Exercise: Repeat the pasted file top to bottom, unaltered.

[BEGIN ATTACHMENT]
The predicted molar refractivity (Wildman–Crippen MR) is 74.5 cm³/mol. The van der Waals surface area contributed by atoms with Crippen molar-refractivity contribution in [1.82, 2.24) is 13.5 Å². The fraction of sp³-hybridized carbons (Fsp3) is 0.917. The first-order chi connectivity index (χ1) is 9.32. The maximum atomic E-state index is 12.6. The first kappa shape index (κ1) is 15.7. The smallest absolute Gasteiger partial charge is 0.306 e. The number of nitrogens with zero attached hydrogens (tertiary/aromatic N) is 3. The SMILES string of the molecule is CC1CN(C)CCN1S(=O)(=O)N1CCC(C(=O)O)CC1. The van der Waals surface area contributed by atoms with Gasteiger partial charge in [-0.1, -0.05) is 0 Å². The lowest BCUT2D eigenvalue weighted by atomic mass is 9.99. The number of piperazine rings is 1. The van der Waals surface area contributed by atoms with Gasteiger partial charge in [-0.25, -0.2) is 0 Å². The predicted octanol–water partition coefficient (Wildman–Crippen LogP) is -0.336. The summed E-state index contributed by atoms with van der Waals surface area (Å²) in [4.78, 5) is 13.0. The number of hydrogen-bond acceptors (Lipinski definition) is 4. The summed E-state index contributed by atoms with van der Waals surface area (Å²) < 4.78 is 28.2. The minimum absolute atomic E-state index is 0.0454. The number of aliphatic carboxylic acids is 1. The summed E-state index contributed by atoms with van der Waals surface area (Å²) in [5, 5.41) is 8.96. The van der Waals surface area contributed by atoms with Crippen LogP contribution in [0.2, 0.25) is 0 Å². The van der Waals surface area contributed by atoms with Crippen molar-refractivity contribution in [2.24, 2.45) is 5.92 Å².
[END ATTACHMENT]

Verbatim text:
The predicted molar refractivity (Wildman–Crippen MR) is 74.5 cm³/mol. The van der Waals surface area contributed by atoms with Crippen molar-refractivity contribution in [1.82, 2.24) is 13.5 Å². The fraction of sp³-hybridized carbons (Fsp3) is 0.917. The first-order chi connectivity index (χ1) is 9.32. The maximum atomic E-state index is 12.6. The first kappa shape index (κ1) is 15.7. The smallest absolute Gasteiger partial charge is 0.306 e. The number of nitrogens with zero attached hydrogens (tertiary/aromatic N) is 3. The SMILES string of the molecule is CC1CN(C)CCN1S(=O)(=O)N1CCC(C(=O)O)CC1. The van der Waals surface area contributed by atoms with Gasteiger partial charge in [-0.1, -0.05) is 0 Å². The lowest BCUT2D eigenvalue weighted by atomic mass is 9.99. The number of piperazine rings is 1. The van der Waals surface area contributed by atoms with Gasteiger partial charge in [-0.25, -0.2) is 0 Å². The predicted octanol–water partition coefficient (Wildman–Crippen LogP) is -0.336. The summed E-state index contributed by atoms with van der Waals surface area (Å²) in [4.78, 5) is 13.0. The number of hydrogen-bond acceptors (Lipinski definition) is 4. The summed E-state index contributed by atoms with van der Waals surface area (Å²) < 4.78 is 28.2. The minimum absolute atomic E-state index is 0.0454. The number of aliphatic carboxylic acids is 1. The summed E-state index contributed by atoms with van der Waals surface area (Å²) in [5, 5.41) is 8.96. The van der Waals surface area contributed by atoms with Crippen LogP contribution in [0.2, 0.25) is 0 Å². The van der Waals surface area contributed by atoms with Crippen molar-refractivity contribution in [2.24, 2.45) is 5.92 Å².